You don’t choose a nation, you are born there. This is one of the reasons it is normally hard to draw a sharp line between the concepts of “homeland” and “nation”. In fact, these two words define distinctly different aspects of our common feeling. The first comes closer to a more epic, cultural and territorial idea, while the second is linked to decidedly more political and institutional concepts. The first rises above the second, but is at the same time included within it (a nation is usually born out of the desire for a “united homeland”). Our own belonging to these two theoretical cornerstones is part of our education. The lack of this sense of belonging, whether due simply to foreign origins or the impossibility of identifying with the values that drive life in one’s nation, represents perhaps the most emblematic characteristic of being “foreign”, however much this can then be broken down into a wide spectrum of subtleties. Foreigners in one’s own nation but still patriots, foreigners in one’s own society, foreigners because excluded or marginal compared to the choices of one’s own country, foreigners because in disagreement with the future of one’s homeland. These are, as we said, subtleties, but each one is the result of an inevitable management process: a nation that can no longer keep all of its members on board struggles to keep them happily occupied, and above all obedient.
Whoever remains outside of this dynamic becomes a foreigner. It would seem to be a natural process of rejection, but widening our perspective on a historic scale it is easy to see that very often “foreigners in their own country” (the secret revolutionary societies in 19th-century Italy called Carbonari, segregated minorities, revolutionaries, opponents of the system, etc.) have been the driving force behind fundamental transformations. This is the starting point for the theme of “foreigners” that animates the third autumn festival of Turin’s Fondazione del Teatro Stabile. Given the on-going celebrations for the 150th anniversary of Italian unification, and having chosen not to mark the festival with a consecutive numerical order, Prospettiva will be identified by “150”, highlighting as always the choice of meaning that has accompanied its programming. In this way, the festival pins on its breast the red, white and green cockade, while at the same time trying to offer the public an alternative critical pathway, winding through the works of writers, directors, companies and young artists with a foreign voice. The 2011 edition will be packed with international guests, both illustrious names and new discoveries, who in fact constitute the majority of our programme. Thomas Ostermeier will present his moving version of Achternbusch’s Susn, Krystian Lupa will direct Prezydentki by the controversial Werner Schwab and Guy Cassiers will bring his production of Jeroen Brouwers’s Sunken Red. The Gob Squad will paint a revolutionary picture with Revolution Now!, Iranian director Reza Servati will put on a grotesque cabaret with his Strange Creatures and Pete Brooks and imitating the dog will open the doors of their gothic Hotel Methuselah to the public. Foreigners in their own country include the dissident and ostracised artists of the Belarus Free Theatre, Armando Punzo and his Compagnia della Fortezza, Pathosformel accompanied by Port Royal, Anagoor and Laura Curino, Giorgio Barberio Corsetti, Tiziano Scarpa with two members of Marlene Kuntz and Marco Baliani. They will be joined by artists and performances shared with some of Prospettiva 150’s historic partners: Torinodanza will share the Italian Dance Platform, the contemporary circus and the Italian premiere of Maguy Marin’s new work; the Festival Incanti will bring the Italian debut of the new show by the Bread and Puppet Theatre to the Carignano and the Sistema Teatro Torino will support the new production from Portage; and finally this year Club to Club will seal the closing of the third edition of Prospettiva with an even tighter knot and the official opening of the season dedicated to a great protector of “foreigners”, the Risorgimento-era Cristina di Belgiojoso. The celebrations for the 150th anniversary of Italian unification in the Prospettiva program will blend with a long line of “foreigners in their own country”, a variegated caravan that we hope can once again represent a new and dynamic driving force for our future.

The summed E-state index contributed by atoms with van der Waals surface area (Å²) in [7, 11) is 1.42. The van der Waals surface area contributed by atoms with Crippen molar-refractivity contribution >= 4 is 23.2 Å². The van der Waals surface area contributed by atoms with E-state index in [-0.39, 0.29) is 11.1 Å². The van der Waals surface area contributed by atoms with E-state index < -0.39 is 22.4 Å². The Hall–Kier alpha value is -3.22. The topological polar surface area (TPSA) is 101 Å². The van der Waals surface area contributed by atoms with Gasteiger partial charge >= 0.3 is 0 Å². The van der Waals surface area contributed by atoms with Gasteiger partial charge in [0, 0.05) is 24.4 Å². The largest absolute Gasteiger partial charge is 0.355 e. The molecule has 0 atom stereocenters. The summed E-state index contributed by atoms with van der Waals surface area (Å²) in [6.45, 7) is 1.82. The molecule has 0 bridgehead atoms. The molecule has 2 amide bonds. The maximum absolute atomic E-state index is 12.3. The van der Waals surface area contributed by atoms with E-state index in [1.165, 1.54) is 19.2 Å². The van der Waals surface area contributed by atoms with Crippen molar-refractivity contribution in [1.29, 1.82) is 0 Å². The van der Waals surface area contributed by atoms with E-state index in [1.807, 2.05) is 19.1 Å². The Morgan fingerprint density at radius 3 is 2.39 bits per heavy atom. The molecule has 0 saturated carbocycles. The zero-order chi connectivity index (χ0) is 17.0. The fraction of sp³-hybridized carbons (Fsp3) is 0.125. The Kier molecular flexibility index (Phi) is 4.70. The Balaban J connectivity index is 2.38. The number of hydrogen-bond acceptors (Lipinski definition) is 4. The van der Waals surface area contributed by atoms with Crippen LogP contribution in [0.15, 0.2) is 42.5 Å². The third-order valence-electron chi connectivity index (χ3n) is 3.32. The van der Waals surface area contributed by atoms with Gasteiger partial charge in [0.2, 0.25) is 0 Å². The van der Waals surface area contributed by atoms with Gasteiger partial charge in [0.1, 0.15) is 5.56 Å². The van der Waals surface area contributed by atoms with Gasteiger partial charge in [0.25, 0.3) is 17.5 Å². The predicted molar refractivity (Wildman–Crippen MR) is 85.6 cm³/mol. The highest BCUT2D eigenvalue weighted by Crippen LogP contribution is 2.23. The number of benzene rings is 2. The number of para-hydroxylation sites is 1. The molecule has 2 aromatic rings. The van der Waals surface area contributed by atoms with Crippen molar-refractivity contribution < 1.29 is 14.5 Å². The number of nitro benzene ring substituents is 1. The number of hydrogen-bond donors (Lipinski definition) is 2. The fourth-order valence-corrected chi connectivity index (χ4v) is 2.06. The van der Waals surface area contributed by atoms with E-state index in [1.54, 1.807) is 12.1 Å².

Fabrizio Arcuri and Mario Martone